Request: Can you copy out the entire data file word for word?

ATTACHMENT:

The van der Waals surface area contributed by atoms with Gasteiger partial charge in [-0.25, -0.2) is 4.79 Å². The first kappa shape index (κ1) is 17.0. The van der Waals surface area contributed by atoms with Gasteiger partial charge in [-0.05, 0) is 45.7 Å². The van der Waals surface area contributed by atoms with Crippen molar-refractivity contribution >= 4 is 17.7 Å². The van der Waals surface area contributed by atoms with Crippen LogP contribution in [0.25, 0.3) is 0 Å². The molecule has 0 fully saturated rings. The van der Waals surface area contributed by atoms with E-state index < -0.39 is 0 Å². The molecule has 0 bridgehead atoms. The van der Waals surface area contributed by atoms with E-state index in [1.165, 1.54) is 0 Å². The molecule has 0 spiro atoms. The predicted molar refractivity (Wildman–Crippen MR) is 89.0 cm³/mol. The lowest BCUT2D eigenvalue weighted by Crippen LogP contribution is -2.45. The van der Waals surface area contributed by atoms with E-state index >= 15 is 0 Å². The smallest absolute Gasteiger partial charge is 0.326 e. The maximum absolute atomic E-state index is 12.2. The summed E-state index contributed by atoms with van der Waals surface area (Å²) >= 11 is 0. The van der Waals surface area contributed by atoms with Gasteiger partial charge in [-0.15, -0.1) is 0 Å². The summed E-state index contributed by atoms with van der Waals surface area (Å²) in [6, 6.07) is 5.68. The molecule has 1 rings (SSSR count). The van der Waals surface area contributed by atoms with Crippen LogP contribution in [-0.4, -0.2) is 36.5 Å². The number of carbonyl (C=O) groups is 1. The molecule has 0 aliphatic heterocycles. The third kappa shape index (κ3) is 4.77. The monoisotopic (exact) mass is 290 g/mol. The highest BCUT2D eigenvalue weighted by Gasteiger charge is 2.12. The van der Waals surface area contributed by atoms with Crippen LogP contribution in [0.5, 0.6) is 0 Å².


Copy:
The van der Waals surface area contributed by atoms with Gasteiger partial charge in [-0.25, -0.2) is 4.79 Å². The first kappa shape index (κ1) is 17.0. The van der Waals surface area contributed by atoms with Gasteiger partial charge in [-0.05, 0) is 45.7 Å². The van der Waals surface area contributed by atoms with Crippen molar-refractivity contribution >= 4 is 17.7 Å². The van der Waals surface area contributed by atoms with Crippen LogP contribution in [0.25, 0.3) is 0 Å². The molecule has 0 fully saturated rings. The van der Waals surface area contributed by atoms with E-state index < -0.39 is 0 Å². The molecule has 0 bridgehead atoms. The van der Waals surface area contributed by atoms with E-state index in [1.165, 1.54) is 0 Å². The molecule has 0 spiro atoms. The predicted molar refractivity (Wildman–Crippen MR) is 89.0 cm³/mol. The lowest BCUT2D eigenvalue weighted by Crippen LogP contribution is -2.45. The van der Waals surface area contributed by atoms with E-state index >= 15 is 0 Å². The smallest absolute Gasteiger partial charge is 0.326 e. The maximum absolute atomic E-state index is 12.2. The summed E-state index contributed by atoms with van der Waals surface area (Å²) >= 11 is 0. The van der Waals surface area contributed by atoms with Gasteiger partial charge in [-0.15, -0.1) is 0 Å². The summed E-state index contributed by atoms with van der Waals surface area (Å²) in [6, 6.07) is 5.68. The molecule has 1 rings (SSSR count). The van der Waals surface area contributed by atoms with Crippen LogP contribution in [-0.4, -0.2) is 36.5 Å². The number of carbonyl (C=O) groups is 1. The molecule has 0 aliphatic heterocycles. The third kappa shape index (κ3) is 4.77. The monoisotopic (exact) mass is 290 g/mol. The highest BCUT2D eigenvalue weighted by Gasteiger charge is 2.12. The van der Waals surface area contributed by atoms with Crippen LogP contribution in [0.5, 0.6) is 0 Å².